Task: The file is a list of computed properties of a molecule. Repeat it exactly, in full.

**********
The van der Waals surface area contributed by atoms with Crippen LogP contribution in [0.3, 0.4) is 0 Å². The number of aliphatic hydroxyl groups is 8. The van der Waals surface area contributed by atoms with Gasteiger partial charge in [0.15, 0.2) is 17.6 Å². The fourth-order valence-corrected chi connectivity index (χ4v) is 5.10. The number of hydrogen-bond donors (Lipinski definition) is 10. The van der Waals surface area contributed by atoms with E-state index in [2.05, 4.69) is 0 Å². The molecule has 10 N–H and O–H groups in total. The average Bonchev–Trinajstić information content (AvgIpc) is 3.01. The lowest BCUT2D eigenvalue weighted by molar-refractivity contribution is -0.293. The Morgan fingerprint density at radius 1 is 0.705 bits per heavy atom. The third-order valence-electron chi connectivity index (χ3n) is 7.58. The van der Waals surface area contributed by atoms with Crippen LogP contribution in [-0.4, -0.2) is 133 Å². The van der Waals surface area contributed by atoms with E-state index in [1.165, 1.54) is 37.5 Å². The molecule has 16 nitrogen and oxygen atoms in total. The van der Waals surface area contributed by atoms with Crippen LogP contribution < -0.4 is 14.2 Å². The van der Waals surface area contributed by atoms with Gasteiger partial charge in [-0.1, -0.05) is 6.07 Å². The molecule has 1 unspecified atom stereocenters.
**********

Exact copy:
The van der Waals surface area contributed by atoms with Crippen LogP contribution in [0.3, 0.4) is 0 Å². The number of aliphatic hydroxyl groups is 8. The van der Waals surface area contributed by atoms with Gasteiger partial charge in [0.15, 0.2) is 17.6 Å². The fourth-order valence-corrected chi connectivity index (χ4v) is 5.10. The number of hydrogen-bond donors (Lipinski definition) is 10. The van der Waals surface area contributed by atoms with E-state index in [2.05, 4.69) is 0 Å². The molecule has 10 N–H and O–H groups in total. The average Bonchev–Trinajstić information content (AvgIpc) is 3.01. The lowest BCUT2D eigenvalue weighted by molar-refractivity contribution is -0.293. The Morgan fingerprint density at radius 1 is 0.705 bits per heavy atom. The third-order valence-electron chi connectivity index (χ3n) is 7.58. The van der Waals surface area contributed by atoms with Crippen LogP contribution in [-0.4, -0.2) is 133 Å². The van der Waals surface area contributed by atoms with E-state index in [1.165, 1.54) is 37.5 Å². The molecule has 16 nitrogen and oxygen atoms in total. The van der Waals surface area contributed by atoms with Crippen LogP contribution < -0.4 is 14.2 Å². The van der Waals surface area contributed by atoms with Gasteiger partial charge in [-0.1, -0.05) is 6.07 Å². The molecule has 1 unspecified atom stereocenters.